Alaska borough to split from Municipal League over its opposition to governor’s budget

Alaska Gov. Mike Dunleavy speaks to reporters on Tuesday, May 28, 2019, in Juneau, Alaska. The Matanuska-Susitna Borough is planning to leave the Alaska Municipal League, which represents 165 communities around the state, due to its opposition to Dunleavy’s proposed budget cuts. (Becky Bohrer/AP Photo)
The Matanuska-Susitna Borough is planning to leave the Alaska Municipal League at the end of June. That’s after Assembly members voted to zero-out funding for membership in the organization earlier this month.

The Alaska Municipal League represents 165 communities around the state and advocates for local governments’ collective interests in state and federal decision-making. But some in the Mat-Su, including a slim majority of Mat-Su Borough Assembly members, think those collective interests and some of the league’s positions do not line up with those of the borough, at least not enough for the borough to pay for league membership.

At its June 4 meeting, the Assembly voted 4-3 to approve a budget amendment sponsored by District 6 Assembly member Jesse Sumner that eliminates the borough’s $41,000 in annual dues to the Alaska Municipal League.

Sumner said the municipal league’s opposition to Governor Mike Dunleavy’s proposed deep cuts to state spending is not in line with his constituents’ wishes.

“It seems pretty simple that if the state goes forward with continuing to spend the way they are and not cutting their budget, they’ll have to have a tax at some point, it’ll come out of the Mat-Su, and it won’t be spent back here the same rate it comes out, because it never is,” Sumner said.

The borough’s manager said it will continue to have its own lobbyist.

League disappointed

Alaska Municipal League Executive Director Nils Andreassen said he was disappointed by the Assembly’s decision.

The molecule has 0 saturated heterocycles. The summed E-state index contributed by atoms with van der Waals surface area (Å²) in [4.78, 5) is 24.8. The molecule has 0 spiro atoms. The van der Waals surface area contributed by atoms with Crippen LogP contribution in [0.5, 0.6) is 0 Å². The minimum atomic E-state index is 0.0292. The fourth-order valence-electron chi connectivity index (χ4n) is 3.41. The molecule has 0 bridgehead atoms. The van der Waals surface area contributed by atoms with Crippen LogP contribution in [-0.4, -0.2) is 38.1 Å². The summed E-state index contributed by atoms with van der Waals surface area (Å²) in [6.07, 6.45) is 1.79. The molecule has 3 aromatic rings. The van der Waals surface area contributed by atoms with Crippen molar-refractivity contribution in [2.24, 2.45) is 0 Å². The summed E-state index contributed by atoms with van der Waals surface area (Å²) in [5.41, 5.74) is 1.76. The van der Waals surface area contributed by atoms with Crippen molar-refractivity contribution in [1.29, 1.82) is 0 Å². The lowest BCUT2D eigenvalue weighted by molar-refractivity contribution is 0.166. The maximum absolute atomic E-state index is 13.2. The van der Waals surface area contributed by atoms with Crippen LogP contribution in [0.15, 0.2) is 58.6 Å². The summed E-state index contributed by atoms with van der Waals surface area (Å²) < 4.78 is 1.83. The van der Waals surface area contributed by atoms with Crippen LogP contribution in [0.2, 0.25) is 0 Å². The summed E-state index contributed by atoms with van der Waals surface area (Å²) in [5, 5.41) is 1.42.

“And I’ve been thinking of it in terms of our articles of incorporation, that, at a very, very basic level says, ‘Support good things for local governments and oppose bad things,’” Andreassen said. “That’s how we’ve approached this session, and I think that nothing we’ve done has harmed the members’ interests. And it’s entirely up to them how they respond to state or federal legislative actions.”

Andreassen said he plans to continue talking with members of the Assembly about municipal league membership and working to improve state policies for the Mat-Su Borough, including on public safety issues.

A spokesperson for the borough said the Assembly could still reinstate funding for the membership dues.

Sumner, the Assembly member, said he will oppose reinstating the Matanuska-Susitna Borough’s membership in the Alaska Municipal League unless the league makes drastic changes to resolutions it’s passed, something he sees as very unlikely.

Related stories from around the North:

Canada: Canada’s territorial premiers discuss priorities for a ‘united North’, CBC News

Finland: Finland’s new gov breezes through no-confidence vote over its agenda, Yle News

Sweden: Swedish government unveils proposed spring budget, Radio Sweden

United States: Alaska governor calls second special session to fund permanent fund dividends, Alaska Public Media

Casey Grove, Alaska Public Media

For more news from Alaska visit Alaska Public Media.

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